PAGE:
SPC Vinyl Plank Flooring
Stone plastic composite (SPC), the successor to WPC flooring, features a rigid core that uses limestone (calcium carbonate). While not as soft or quiet underfoot as WPC vinyl plank or luxury vinyl plank flooring, these floors are very tough and less prone to indentation from heavy objects, such as furniture, than WPC.
Like WPC, SPC vinyl planks are also installed using a click-lock system using preformed grooves, rather than needing to be glued down.
Waterproof Vinyl Plank Flooring
Another area that can be confusing is whether vinyl plank flooring is waterproof or not. One of the main components, PVC, is 100 percent waterproof. Both WPC and SPC planks also contain plasticizers to allow some flex without splitting, and this also helps shed water.
However, while a good deal of vinyl plank flooring is waterproof, some is only classified as water resistant. This should not be used in areas of potential high humidity or frequent spills, such as bathrooms and kitchens. Even fully waterproof vinyl plank flooring will distort if submerged for long, and it may not survive flooding.
Vinyl plank flooring’s composition varies a bit from product to product. No matter the format, all vinyl plank flooring will feature a clear wear layer and pattern layer. Rigid core vinyl plank flooring, like WPC and SPC, will feature a rigid core made of either wood or stone composite, which gives the plank its rigid feel and heft in hand. Flexible LVP will not feature a core layer, but instead a backing made with vinyl and fillers. Some of the best vinyl plank flooring has an additional cork or foam acoustic layer already attached to the bottom.
While lower-cost vinyl plank flooring is usually composed of these three layers, it can be a little noisy when laid on a concrete subfloor. A thin foam or felt underlayment layer is usually recommended to both absorb the sound and add “give,” which improves the comfort underfoot.
High-Traffic Areas: Choose the Appropriate Wear Layer
Choosing the best vinyl plank flooring for a particular area of a home or office will depend to some extent on the amount of traffic. While each format offers good durability, all surfaces wear eventually.High-traffic areas like kitchens, dining rooms, entryways, and lobbies don’t necessarily need thicker vinyl planks. While increased thickness often means greater comfort, it is the actual wear layer that is key. Interestingly, wear-layer thickness is measured in mils, and while that sounds like it would be related to millimeters, a mil is actually one thousandth of an inch (.001 inch).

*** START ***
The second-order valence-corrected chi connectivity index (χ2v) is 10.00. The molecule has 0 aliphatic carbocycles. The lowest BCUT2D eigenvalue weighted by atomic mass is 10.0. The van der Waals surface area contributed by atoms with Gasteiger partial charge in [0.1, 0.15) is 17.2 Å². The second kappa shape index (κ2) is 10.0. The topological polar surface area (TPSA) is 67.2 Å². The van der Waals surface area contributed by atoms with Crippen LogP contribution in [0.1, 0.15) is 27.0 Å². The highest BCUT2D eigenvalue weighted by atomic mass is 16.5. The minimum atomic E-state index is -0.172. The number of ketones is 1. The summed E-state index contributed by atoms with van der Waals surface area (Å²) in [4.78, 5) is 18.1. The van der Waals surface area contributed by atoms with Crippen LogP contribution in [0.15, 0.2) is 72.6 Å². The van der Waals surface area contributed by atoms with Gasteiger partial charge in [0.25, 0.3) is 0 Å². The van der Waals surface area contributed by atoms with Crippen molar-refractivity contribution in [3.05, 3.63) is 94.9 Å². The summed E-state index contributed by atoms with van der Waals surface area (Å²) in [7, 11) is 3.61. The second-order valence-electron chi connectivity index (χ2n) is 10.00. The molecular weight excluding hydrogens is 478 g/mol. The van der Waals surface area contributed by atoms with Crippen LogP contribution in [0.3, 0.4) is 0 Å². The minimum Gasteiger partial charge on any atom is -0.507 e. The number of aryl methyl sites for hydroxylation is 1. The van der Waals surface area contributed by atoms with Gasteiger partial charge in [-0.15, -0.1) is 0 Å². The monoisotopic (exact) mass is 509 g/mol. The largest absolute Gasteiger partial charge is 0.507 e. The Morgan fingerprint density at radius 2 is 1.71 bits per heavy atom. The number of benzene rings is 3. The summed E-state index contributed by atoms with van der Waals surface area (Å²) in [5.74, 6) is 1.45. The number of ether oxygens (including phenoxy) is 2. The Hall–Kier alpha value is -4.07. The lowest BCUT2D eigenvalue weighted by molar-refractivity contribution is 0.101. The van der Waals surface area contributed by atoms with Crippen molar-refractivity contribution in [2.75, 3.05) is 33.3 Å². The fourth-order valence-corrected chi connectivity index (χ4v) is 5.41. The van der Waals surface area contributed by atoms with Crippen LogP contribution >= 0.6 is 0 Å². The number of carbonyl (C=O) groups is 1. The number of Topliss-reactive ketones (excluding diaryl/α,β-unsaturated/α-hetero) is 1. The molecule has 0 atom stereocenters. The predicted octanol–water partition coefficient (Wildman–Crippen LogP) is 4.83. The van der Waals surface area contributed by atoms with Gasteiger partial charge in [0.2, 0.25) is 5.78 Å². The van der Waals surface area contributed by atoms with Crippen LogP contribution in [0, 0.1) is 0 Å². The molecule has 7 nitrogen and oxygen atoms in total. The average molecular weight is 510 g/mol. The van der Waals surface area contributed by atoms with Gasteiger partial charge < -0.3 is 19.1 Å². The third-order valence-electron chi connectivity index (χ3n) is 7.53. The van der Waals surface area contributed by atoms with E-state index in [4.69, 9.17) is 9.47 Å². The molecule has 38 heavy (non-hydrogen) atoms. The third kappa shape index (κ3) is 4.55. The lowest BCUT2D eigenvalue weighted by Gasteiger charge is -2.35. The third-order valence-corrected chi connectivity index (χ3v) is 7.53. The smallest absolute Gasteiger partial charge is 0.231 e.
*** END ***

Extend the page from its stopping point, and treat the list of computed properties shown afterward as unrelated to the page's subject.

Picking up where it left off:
Minimum wear-layer thickness is usually 2 mil, though good-quality vinyl plank flooring will generally be 6 mil and upward.
Residential vs. Commercial
Wear layer is often used as the distinguishing feature between vinyl plank flooring for residential or commercial use. A 12-mil wear layer is frequently seen as the boundary between domestic and light commercial, whereas 20 mil and upward is considered commercial, used for high-traffic offices or retail areas, for example.
However, the terms “residential” and “commercial” are somewhat arbitrary. A commercial-grade wear layer is usually advised for business premises, but vinyl flooring plank designated as commercial is often also designed to be used in a residential environment. Indeed if you have boisterous kids or pets, it could well be the optimum choice.
Length, Width, and Color
Picking a grain pattern and color are personal choices, but the variety of vinyl plank flooring options is so vast that whatever the home’s decor, there’s almost certainly something that will fit. Planks are generally 36 inches or 48 inches long. They are easy to trim to length where necessary. A utility knife or hand saw can be used, but a miter saw is the quickest and easiest way to trim a vinyl plank. Plank width is usually 6 to 8 inches. This is an important consideration in terms of appearance and one that some people struggle to visualize. If there aren’t planks of the appropriate width for reference nearby, it may be worth cutting a couple of mock-up planks.